A Familiar Viewing of Evil

After the horrific news of the school shooting in Florida yesterday, I remember the paralyzing disbelief of Columbine. I remember asking, “How can this be?” over and over again as I stared at the television. I remember the shock. I remember not being able to continue on in the day. The world was different now.

The images were new.

I’d never seen students filing out of a school because of an active shooter. Even the words were new; I didn’t even know the phrase “active shooter” or “active shooter drill.”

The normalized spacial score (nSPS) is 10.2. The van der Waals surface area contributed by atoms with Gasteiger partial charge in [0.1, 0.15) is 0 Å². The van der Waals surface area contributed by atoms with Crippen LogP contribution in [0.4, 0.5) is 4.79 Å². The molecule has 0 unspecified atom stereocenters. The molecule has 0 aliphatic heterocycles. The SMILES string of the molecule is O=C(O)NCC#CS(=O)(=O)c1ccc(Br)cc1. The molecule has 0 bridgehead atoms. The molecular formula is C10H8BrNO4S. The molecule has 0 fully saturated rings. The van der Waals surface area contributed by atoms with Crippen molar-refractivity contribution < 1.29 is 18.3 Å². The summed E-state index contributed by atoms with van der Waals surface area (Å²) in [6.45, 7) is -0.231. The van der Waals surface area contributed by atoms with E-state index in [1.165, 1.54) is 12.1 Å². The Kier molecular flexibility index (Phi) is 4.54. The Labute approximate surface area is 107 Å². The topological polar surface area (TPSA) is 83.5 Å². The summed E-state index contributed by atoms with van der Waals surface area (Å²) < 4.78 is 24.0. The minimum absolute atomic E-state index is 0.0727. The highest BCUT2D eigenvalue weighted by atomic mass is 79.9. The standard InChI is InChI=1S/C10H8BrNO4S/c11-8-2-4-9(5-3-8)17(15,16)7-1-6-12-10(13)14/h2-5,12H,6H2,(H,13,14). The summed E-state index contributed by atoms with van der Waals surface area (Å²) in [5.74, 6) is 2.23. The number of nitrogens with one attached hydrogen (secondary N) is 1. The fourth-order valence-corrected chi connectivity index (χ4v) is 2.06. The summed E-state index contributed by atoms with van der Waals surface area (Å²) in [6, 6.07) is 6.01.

Now, the images feel terrible but also familiar because we’ve seen them so much. I hated feeling this way as I watched the news.

Our regular, ordinary vocabulary includes words I wish my daughters never learned: school massacre, assault weapons, and lock down drills. I hate that they know how to “scatter” and not gather when fleeing a school to minimize casualties. I’m sad that I must know where the safe space location is to pick up my children in the event of an active shooter emergency.

So that’s how it feels today: horrifying but also familiar.

 

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